Our interest in knowing why seems deeply rooted, even fundamental. I witnessed part of a conversation at Safeway last Saturday that reminded me of our innate desire to understand. You’ve probably heard conversations just like this and maybe even participated in your fair share of them.
It started with a 30-something mom saying to her daughter, “Okay, now let’s go get some yogurt for you.”
And the little girl replied, “Why?”
“Because you like yogurt,” answered Mom, with no hint of impatience even though she surely knew where this was going next.
“Why, Mommy?” came immediately, as if scripted. I couldn’t help but smile at the memory of my own children at this age and stage.
“Why do you like yogurt? Because it’s so good for you and it tastes yummy, too.” (What a good Mom!)
I heard the third why, but I didn’t get to hear the answer because there was a traffic jam, caused in part by the great sale on Mrs. Butterworth’s.
The conversation has been sticking with me because the mom was taking time to explain even though the answers weren’t essential. She could have said, “Just because.” She could have said, “Because I said so.” Or she could have said, “Because that’s what we always do.” Sadly, like many parents do, she could have said nothing at all and showed her irritation at yet another string of questions.
Instead, this mom understood that “Why?” was an invitation and that the words that she would put after “because” could make a difference in her daughter’s life. The same is true for all of us, in every relationship we have.
Unfortunately, past the age of five or so, we start taking offense when people ask us why. We get defensive and respond as if they are questioning our decisions or judgment. Sometimes, they are (but not always). Why becomes a trigger word. So we have to use it carefully.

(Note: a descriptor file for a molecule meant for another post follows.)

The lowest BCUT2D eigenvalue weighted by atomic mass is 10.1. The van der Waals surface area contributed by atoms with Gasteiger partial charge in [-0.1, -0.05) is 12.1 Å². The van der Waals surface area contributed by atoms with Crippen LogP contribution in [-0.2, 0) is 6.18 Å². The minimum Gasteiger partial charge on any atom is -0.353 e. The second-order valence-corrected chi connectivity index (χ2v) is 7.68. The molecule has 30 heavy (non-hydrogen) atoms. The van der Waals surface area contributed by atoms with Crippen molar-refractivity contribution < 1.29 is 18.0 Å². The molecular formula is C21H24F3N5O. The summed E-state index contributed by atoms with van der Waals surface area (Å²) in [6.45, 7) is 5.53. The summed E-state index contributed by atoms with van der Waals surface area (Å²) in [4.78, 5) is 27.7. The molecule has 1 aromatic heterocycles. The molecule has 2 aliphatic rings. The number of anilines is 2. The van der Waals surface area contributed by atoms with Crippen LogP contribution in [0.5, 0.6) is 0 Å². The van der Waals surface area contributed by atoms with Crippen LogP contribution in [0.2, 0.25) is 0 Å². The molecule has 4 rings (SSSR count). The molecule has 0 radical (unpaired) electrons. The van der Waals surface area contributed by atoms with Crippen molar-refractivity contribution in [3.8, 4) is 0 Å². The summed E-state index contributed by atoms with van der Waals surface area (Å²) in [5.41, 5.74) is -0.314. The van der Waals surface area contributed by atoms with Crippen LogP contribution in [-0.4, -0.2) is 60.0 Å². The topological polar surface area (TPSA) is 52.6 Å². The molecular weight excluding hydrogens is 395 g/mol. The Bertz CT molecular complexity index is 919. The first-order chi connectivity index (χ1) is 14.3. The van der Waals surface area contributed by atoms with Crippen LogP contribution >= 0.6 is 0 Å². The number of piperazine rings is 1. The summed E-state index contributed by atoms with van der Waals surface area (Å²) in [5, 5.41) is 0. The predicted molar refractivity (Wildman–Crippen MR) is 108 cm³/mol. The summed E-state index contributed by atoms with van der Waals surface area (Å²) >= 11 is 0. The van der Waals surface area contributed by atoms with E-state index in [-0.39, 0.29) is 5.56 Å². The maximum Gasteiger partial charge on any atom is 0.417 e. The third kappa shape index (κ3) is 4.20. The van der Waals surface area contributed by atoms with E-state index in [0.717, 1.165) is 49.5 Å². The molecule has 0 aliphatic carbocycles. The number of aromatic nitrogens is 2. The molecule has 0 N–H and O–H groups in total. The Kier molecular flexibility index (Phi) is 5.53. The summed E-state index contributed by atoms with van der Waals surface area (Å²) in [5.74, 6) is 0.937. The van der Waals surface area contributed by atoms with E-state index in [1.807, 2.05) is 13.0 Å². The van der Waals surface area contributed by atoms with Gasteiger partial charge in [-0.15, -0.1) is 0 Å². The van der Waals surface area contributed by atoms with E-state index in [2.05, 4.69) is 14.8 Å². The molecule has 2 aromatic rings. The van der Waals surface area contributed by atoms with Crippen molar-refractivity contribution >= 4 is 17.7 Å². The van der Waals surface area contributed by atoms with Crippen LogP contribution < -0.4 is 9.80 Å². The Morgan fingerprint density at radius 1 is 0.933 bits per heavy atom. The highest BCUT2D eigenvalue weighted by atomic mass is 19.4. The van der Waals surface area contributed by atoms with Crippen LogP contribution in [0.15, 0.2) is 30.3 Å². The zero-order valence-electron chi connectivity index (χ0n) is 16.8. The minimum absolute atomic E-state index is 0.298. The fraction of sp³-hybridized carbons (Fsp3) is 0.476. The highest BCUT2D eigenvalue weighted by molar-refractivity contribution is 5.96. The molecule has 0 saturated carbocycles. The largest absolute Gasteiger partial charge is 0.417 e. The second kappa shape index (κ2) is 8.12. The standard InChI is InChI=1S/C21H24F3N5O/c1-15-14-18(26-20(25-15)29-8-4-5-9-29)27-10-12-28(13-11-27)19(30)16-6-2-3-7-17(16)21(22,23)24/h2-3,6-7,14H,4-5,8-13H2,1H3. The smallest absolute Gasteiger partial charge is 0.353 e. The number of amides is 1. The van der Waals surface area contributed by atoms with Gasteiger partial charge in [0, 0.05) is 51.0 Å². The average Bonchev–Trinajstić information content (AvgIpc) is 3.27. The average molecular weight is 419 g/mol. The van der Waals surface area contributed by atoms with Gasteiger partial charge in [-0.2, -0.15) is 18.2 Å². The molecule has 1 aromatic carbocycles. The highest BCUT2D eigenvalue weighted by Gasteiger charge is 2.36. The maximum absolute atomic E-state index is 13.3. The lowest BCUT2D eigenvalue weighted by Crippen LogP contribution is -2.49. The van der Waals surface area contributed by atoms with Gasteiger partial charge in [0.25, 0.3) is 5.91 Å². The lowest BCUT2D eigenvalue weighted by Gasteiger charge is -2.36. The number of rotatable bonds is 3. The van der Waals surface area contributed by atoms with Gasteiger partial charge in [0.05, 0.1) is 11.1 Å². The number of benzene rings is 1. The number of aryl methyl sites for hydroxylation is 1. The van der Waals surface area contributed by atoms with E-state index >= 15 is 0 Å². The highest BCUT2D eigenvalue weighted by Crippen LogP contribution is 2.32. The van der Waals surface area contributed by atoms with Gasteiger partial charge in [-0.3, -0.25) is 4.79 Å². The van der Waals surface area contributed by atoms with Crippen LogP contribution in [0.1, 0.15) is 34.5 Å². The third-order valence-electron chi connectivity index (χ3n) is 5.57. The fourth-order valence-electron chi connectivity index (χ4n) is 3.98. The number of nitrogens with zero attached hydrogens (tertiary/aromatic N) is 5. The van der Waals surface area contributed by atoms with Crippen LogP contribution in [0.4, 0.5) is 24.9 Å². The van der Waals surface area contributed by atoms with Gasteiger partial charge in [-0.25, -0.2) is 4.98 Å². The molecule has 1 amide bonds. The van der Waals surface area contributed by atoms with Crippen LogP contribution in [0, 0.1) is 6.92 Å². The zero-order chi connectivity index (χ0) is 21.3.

We can’t control when others use the word “why,” but we can control what we put after our “because.” When we do, we have an opportunity to change relationships, to support people, and to position ourselves as leaders.
The three ways that I see “because” opportunities get missed are:
1) Just because. This response makes us seem uninformed, unwilling to share information and/or dismissive of the person asking why. By shutting down the conversation, you miss an opportunity to teach, to share information, and to develop others.
2) Because I said so. This response makes us seem over-reliant on authority and insecure. People will only go along with you because you said so for a limited time. They need more. What they need most is to understand why and how this benefits them. Make it about others, not about you if you want to be truly effective.
3) Because that’s how we’ve always done it. This response makes us seem limited and limiting. If we’re not open to new ideas and occasional breaks from the routine, we can become robotic and uninspiring. When we ask others to accept a rote approach, we signal that their ideas and input is unwelcome.
Because isn’t meant to stand alone. Even when you say nothing more than “because” in response to a “why” question, the meaning goes beyond this deceptively simple word.
When we take time to explain, we dignify people and their questions. We acknowledge that they have a right to know our intentions, our desired outcomes, and our criteria for the direction we’ve chosen. We also have an opportunity to inform, educate and learn in why/because conversations.
Rather than responding with reflexive defensiveness, be more mindful of your because statements.
As a leader, it’s imperative to understand why and how to show ever person that you care about them. Learn more about how you can CONNECT2Lead. And be sure to subscribe to the CONNECT2Lead Blog for weekly tips and techniques on leading with a people first approach.